Solid collection of rock writing from the mid-1960s through the ’90s, mostly by veteran scribes for magazines like Creem and New Musical Express.
Selected from the archives of www.rocksbackpages.com, a Web site Hoskyns (Across the Great Divide, not reviewed) started to keep critically insightful rock writing accessible at a time when corporations “control and commodify rock rebellion,” these 30 contributions from mostly well-known figures like Greil Marcus, Paul Williams, Simon Frith, and Nick Hornby arguably provide a representative cross-section of the genre’s strengths. Some essays are built around interviews with significant figures like Neil Young, Marvin Gaye, Joni Mitchell, Ice Cube, and Bruce Springsteen (Jerry Gilbert’s astute 1974 piece captures the Boss forlornly straddling impoverishment and fame). The strongest work provides offbeat perspectives on various scenes, capturing vital moments in the sprawling narrative of rock’s development. These include Mick Farren’s humorous “Live From Nashville” (1976), which captures an uneasy “outlaw” South; Barry Miles’s poignant reminder of pre-AIDS downtown decadence, epitomized by the glammed-out New York Dolls; and Lenny Kaye’s hilarious account of Grand Funk Railroad’s sold-out Shea Stadium gig. Other notable entries include Steve Turner’s prescient look at the image-marketing behind David Bowie’s early rise, David Dalton’s chillingly precise eyewitness account of the fatal 1969 concert at Altamont, and Greg Shaw’s endearingly fuzzy attempt to lionize the Mods upon The Who’s release of Quadrophenia. Lesser contributions merely reflect cults of personality, as in a pallid Madonna interview by Glenn O’Brien (editor of her Sex book), Will Self’s unremarkable Morrissey portrait, and Charles Murray’s perfunctory account of Eric Clapton’s 1973 return to performance. Attention is predictably lavished on boomer rock of the ’60s and ’70s at the expense of the ’80s and ’90s; coverage of Nirvana and Lollapalooza notwithstanding, there is almost no acknowledgement of the post-Reagan rock underground. (See Michael Azzerrad’s Our Band Could Be Your Life, 2001, for that tale.)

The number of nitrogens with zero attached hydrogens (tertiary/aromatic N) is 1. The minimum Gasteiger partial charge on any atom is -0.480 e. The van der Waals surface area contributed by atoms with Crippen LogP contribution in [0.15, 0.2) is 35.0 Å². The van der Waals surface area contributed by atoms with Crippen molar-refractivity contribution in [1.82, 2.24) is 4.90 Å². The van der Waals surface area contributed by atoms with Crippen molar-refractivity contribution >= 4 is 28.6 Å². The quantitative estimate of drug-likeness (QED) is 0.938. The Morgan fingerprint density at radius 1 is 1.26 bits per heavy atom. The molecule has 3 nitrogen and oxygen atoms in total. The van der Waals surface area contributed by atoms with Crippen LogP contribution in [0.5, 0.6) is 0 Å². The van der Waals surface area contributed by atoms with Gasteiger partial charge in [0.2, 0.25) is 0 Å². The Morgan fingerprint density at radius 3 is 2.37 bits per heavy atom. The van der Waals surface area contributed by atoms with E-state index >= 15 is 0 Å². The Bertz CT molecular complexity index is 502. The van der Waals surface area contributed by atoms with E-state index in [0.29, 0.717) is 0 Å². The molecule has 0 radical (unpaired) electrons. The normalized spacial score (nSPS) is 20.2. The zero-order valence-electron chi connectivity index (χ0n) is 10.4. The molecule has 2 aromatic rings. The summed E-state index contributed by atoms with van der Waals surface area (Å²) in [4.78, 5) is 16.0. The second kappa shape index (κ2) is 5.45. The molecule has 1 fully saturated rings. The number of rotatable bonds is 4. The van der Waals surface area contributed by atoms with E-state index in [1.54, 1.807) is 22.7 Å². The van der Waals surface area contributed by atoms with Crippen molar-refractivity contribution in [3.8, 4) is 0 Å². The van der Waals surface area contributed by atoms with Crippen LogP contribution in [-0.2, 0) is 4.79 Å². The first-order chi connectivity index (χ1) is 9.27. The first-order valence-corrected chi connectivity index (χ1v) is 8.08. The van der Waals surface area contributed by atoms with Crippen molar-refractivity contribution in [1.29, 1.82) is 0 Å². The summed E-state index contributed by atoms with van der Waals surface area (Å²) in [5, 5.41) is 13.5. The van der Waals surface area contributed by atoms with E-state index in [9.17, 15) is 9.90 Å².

For unreconstructed rockers who long for pre–Eminem/Britney days.